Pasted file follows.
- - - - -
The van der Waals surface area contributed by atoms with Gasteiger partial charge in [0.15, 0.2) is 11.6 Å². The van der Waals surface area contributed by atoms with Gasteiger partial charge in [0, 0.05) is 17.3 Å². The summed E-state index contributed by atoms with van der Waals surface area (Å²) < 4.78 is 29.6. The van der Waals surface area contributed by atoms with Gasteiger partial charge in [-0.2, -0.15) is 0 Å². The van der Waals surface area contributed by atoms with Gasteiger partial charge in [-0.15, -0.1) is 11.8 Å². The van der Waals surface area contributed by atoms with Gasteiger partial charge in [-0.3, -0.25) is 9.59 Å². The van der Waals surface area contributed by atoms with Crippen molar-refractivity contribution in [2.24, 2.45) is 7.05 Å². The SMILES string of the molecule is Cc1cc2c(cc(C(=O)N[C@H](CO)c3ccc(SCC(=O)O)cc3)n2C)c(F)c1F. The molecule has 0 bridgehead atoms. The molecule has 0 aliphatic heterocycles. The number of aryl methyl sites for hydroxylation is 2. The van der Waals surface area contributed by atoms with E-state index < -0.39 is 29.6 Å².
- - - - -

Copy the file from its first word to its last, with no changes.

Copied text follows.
The van der Waals surface area contributed by atoms with Gasteiger partial charge in [0.15, 0.2) is 11.6 Å². The van der Waals surface area contributed by atoms with Gasteiger partial charge in [0, 0.05) is 17.3 Å². The summed E-state index contributed by atoms with van der Waals surface area (Å²) < 4.78 is 29.6. The van der Waals surface area contributed by atoms with Gasteiger partial charge in [-0.2, -0.15) is 0 Å². The van der Waals surface area contributed by atoms with Gasteiger partial charge in [-0.15, -0.1) is 11.8 Å². The van der Waals surface area contributed by atoms with Gasteiger partial charge in [-0.3, -0.25) is 9.59 Å². The van der Waals surface area contributed by atoms with Crippen molar-refractivity contribution in [2.24, 2.45) is 7.05 Å². The SMILES string of the molecule is Cc1cc2c(cc(C(=O)N[C@H](CO)c3ccc(SCC(=O)O)cc3)n2C)c(F)c1F. The molecule has 0 bridgehead atoms. The molecule has 0 aliphatic heterocycles. The number of aryl methyl sites for hydroxylation is 2. The van der Waals surface area contributed by atoms with E-state index < -0.39 is 29.6 Å².